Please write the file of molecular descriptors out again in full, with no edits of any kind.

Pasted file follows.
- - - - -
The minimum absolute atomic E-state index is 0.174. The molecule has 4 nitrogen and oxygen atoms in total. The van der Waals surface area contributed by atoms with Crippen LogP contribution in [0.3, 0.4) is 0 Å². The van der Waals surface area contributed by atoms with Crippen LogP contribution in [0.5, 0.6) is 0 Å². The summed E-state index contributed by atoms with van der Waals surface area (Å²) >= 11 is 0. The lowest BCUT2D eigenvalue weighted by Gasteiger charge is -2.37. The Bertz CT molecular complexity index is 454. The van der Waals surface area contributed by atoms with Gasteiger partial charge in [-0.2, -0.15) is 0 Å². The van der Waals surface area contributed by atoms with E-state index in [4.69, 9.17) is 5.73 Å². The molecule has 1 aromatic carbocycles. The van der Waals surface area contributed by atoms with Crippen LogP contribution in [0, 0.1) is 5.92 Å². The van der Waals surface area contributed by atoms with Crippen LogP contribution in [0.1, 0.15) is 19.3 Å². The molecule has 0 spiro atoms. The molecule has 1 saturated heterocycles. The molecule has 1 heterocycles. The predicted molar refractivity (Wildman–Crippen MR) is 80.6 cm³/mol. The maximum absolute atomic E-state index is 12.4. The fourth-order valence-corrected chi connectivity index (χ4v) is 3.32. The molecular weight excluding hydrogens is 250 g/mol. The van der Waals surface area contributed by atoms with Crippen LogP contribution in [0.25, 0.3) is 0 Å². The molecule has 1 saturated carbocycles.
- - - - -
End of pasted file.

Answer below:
The minimum absolute atomic E-state index is 0.174. The molecule has 4 nitrogen and oxygen atoms in total. The van der Waals surface area contributed by atoms with Crippen LogP contribution in [0.3, 0.4) is 0 Å². The van der Waals surface area contributed by atoms with Crippen LogP contribution in [0.5, 0.6) is 0 Å². The summed E-state index contributed by atoms with van der Waals surface area (Å²) >= 11 is 0. The lowest BCUT2D eigenvalue weighted by Gasteiger charge is -2.37. The Bertz CT molecular complexity index is 454. The van der Waals surface area contributed by atoms with Gasteiger partial charge in [-0.2, -0.15) is 0 Å². The van der Waals surface area contributed by atoms with E-state index in [4.69, 9.17) is 5.73 Å². The molecule has 1 aromatic carbocycles. The van der Waals surface area contributed by atoms with Crippen LogP contribution in [0, 0.1) is 5.92 Å². The van der Waals surface area contributed by atoms with Crippen LogP contribution in [0.1, 0.15) is 19.3 Å². The molecule has 0 spiro atoms. The molecule has 1 saturated heterocycles. The molecule has 1 heterocycles. The predicted molar refractivity (Wildman–Crippen MR) is 80.6 cm³/mol. The maximum absolute atomic E-state index is 12.4. The fourth-order valence-corrected chi connectivity index (χ4v) is 3.32. The molecular weight excluding hydrogens is 250 g/mol. The van der Waals surface area contributed by atoms with Crippen LogP contribution in [0.25, 0.3) is 0 Å². The molecule has 1 saturated carbocycles.